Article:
Your link has a glaring omission, which you address later in your post, to wit:
Water’s a big issue. Californians haven’t paid market price for water since William Mulholland last drew breath. The rest of the country paid for the bulk of the canals and their ongoing maintenance. Arizona has a growing population of thirsty retirees and doesn’t want Californians to make any long-term plans for the All-American Canal and Colorado River. Funny how the gentleman farmers of the Central Valley who want the “gummint off our backs” keep forgetting this.
Personally, I think water subsidies are something the feds should be doing. But once California secedes, do you really think their tax burden will go down when they assume full cost of their water resources? I don’t.
Politically speaking, California probably would be one state least likely to secede. In my own scenario (watch for the blockbuster novel sometime before I die) the secession includes 17 western states, mostly over water, property and immigration issues cloaked in “states’ rights.” Water issues neatly divide the land mass along the Mississippi River into east and west.
Politically, there might be enough hotheads with enough power in key western states – Colorado, Nebraska, Texas, Washington, Arizona – to force the issue. In a media-saturated world, the glamor and glory of building a new nation founded on old values might sell to enough of the middle class and working class that it could embolden governors to activate NG and Reservist forces; this would ignite the irregulars and tinfoil hat crowd, and it’s possible that secession could be openly agitated in the heart of the West. Depending on the federal government’s response, citizens could be swayed to throw in with the rebellion. California would find itself isolated on the coast – a quick response by federal muscle could “save” California and nip revolt in the bud, but dithering would allow other states to blackmail California into seceding by threatening water supplies and transportation routes.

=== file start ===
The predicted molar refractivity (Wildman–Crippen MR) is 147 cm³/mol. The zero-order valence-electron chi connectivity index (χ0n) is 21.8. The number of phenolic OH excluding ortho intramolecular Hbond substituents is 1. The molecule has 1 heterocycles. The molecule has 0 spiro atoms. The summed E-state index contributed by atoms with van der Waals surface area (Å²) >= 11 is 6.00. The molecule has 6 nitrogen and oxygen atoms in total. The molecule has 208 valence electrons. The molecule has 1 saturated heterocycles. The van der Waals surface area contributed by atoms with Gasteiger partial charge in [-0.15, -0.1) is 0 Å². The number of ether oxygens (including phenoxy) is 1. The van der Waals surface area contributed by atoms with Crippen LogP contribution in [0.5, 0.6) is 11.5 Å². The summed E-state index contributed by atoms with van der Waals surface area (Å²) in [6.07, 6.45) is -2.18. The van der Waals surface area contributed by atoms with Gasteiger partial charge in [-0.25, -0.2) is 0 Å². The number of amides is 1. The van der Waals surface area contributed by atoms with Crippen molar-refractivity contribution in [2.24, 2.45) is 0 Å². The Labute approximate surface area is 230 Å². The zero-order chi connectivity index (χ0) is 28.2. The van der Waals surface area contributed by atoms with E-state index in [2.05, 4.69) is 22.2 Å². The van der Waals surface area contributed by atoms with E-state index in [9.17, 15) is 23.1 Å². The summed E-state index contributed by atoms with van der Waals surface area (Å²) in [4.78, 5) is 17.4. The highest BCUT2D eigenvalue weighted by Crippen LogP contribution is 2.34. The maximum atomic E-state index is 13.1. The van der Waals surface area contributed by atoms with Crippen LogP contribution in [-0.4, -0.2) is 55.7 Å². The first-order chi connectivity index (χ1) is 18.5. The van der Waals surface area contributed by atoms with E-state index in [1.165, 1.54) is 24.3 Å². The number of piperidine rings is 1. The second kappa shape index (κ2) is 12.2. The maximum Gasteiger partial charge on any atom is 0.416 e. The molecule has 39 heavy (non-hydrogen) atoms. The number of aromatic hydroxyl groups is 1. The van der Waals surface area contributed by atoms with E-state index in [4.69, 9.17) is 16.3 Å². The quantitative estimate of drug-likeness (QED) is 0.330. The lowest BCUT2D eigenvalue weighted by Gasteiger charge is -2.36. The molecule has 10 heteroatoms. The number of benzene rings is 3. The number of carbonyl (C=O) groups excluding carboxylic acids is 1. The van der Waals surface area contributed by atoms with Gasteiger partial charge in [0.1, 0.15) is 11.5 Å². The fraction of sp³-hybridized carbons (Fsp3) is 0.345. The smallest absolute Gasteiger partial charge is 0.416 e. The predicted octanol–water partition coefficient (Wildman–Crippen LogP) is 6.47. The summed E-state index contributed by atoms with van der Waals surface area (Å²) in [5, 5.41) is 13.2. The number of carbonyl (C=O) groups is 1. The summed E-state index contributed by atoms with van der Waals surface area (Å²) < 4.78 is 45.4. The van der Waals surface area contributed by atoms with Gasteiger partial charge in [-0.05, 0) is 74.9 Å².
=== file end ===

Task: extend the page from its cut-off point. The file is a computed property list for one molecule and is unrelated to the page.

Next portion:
Not that such a secession would last long. Broad expanses of the West would have to be given up in early fighting – and there would be a fight. The High Plains from the Mississippi to the Rockies is simply indefensible. The West would have only two things going for it: The massive inventory of weaponry that would be trapped in the rebel states; and the mountains, which could shelter a large fighting force for a very long time. The downside, of course, would be limited supplies of oil and – as with the Southern rebellion – a lack of heavy manufacturing and raw material to replace expended weapons, and a manpower shortage.
Well, I wouldn’t go that far. California’s power problems were partly of their own making (due to the way they carried out power deregulation, attempting to artificially keep consumer energy prices low, and historical disincentives to build power plants in state), and partly due to out of state energy companies like Enron taking advantage of loopholes in the deregulation laws to play games that made them a lot of money at the expense of California power companies.
$20 billion a year for water? I think we should be able to buy it for less than that. There is no doubt plenty of leverage that can be brought to bear. But all those details would have to be worked out, which is one reason I think this is not going to happen.